What a difference a year, or two, makes. The Royal Wedding, assorted media performances later and, yesterday, the same person filled the Philharmonic Hall in Liverpool to the rafters with people who were dying to hear him (and take a picture on their iphone) at a solo performance, accompanied on the piano by his sister Isata Kanneh-Mason.
|Sheku Kanneh-Mason at The T.J. Martell Foundation in October 2018|
Yet with fame, especially of the Royal Wedding type, come problems and it was an open question whether Kanneh-Mason would be able to walk the fine line between cashing in on the popular classical music promise and the hard slog of the concert hall performances and studios.
As more recordings of him were released, the worries increased. Most of the pieces were pleasant yet musically inconsequential nods to popular taste. The real test would be whether he would develop his repertoire and further take on the modern classics, as he did with so enormous success with Shostakovich's cello concerto. The British say that the proof of the pudding is in the eating and last night, the pudding was being served and it was delicious indeed.
The evening started with an dynamic delivery of Boccherini's Cello Sonata No 6. Brother and sister displayed a special rapport which helped with the rapid tempi changes and Haydnesque flourishes.
The next piece was Puolenc's Cello Sonata. I must have heard it now perhaps a hundred times, most notably played by Daniel Mueller Schott and Robert Kulek. Whilst studio recordings hugely privilege the cello, as studio technicians can dim the piano sound and heighten the prominence of the cello, both cello and piano were perfectly synchronised last night and Isata Sheku-Mason took the foot of the pedal in the right moments to allow her brother to shine.
Poulenc's second movement is the Cavatine, a beautiful instrumental aria. This was where technical prowess was to be transformed into personality and, whilst I would have loved a less hurried, more longing interpretation from Kanneh-Mason, he clearly put his own stamp on the piece which means he has now joined the musical conversation about the piece's interpretation in his own right, and that at age 19.
The fourth movement of Poulenc's Sonata was probably the trickiest for both to navigate and both may agree that there were moments that needed extra work still. But even in those moments of strain, if anything, Sheku Kanneh-Mason appears only to be the victim of his own success. His technique is so polished, his dexterity so extraordinary that he sometimes rushes some of the passages instead of slowing them down. Sometimes less is more, and since the first bars of the fourth movement are fiendishly difficult for the piano too, a slower pace may have worked wonders.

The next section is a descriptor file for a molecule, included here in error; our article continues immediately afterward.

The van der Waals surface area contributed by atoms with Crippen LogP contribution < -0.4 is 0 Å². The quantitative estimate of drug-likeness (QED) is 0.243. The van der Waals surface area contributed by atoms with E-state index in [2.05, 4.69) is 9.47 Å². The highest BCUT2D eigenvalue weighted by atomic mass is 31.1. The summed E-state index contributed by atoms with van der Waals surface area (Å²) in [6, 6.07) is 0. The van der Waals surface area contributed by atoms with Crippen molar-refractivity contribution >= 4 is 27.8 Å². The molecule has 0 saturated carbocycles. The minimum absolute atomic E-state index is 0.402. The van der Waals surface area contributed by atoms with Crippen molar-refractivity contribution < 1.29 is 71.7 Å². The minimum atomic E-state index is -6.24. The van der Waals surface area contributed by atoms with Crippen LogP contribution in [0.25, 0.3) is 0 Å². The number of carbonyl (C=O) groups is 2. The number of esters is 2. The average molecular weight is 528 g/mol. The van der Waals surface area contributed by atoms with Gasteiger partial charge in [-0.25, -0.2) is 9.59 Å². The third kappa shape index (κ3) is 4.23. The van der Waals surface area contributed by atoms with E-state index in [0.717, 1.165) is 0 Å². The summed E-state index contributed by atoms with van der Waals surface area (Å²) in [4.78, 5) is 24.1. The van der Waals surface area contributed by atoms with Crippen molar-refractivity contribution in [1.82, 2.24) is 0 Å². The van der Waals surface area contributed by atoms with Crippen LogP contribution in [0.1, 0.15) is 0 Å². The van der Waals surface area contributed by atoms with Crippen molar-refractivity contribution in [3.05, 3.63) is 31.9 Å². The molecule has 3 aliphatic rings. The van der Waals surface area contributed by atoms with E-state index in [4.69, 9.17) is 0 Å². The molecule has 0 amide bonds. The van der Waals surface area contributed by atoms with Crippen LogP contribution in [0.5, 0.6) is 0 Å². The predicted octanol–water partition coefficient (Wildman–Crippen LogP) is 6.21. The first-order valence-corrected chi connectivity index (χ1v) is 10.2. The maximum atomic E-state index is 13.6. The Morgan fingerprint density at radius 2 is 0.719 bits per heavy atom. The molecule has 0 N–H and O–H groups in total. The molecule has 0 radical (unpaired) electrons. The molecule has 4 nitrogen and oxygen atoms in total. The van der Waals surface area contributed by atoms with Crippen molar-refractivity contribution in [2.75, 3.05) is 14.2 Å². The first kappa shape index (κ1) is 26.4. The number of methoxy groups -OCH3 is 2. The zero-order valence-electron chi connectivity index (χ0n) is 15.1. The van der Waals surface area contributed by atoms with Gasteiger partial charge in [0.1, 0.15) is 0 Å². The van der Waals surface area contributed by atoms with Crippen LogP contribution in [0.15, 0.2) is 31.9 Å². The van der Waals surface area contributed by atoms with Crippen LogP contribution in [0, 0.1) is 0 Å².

Debussy's Cello Sonata and Brahms' Cello Sonata No 2 followed after the interval. Both brother and sister offered a muscular interpretation of Brahms, and Sheku an energic and forceful pizzicato in Debussy's Sonata's second movement. There were perhaps moments of technical brilliance that lacked the emotional urgency in Debussy but to say that is to take nothing away from a superlative performance of a promising cellist superstar in the making.
Brahms' Sonata was perhaps the most difficult piece for the hall. Liverpool's Philharmonic has the acoustic characteristics of a barn hall and solo instruments are helped greatly by sparsely instrumented passages. In turn, where composers pull out all the stops, the sound easily gets mixed in with its own echo from the bare walls. So, whilst Poulenc and Debussy were perfect for the hall, Brahms' Sonata got slightly drowned in its own reverberations. Brahms' was clearly a piece ideal for the more intimate, originally scheduled location of the concert. (It didn't help that there is always somebody who finds it difficult to switch off their mobile phone.)
I tend to close my eyes during performances since the various antics of performers (conductors and soloists alike) interest me little. Last night however I couldn't do this. Kanneh-Mason's technical skills were never in doubt but what he now offers audiences is starting to become a musical personality, a way of playing that is his very own. His famous pout notwithstanding (he has publically commented on it) his way of playing now clearly shows that he is one with his cello. More so, he dabbles in displays of full control over the instrument yet also developed a way to indicate critical distance to it. This creative tension between the player and instrument, a simultaneous unity and separation, is riveting to observe.
In Sheku Kanneh-Mason we are blessed with that rare thing, the career of a musical superstar unfolding in front of our eyes.
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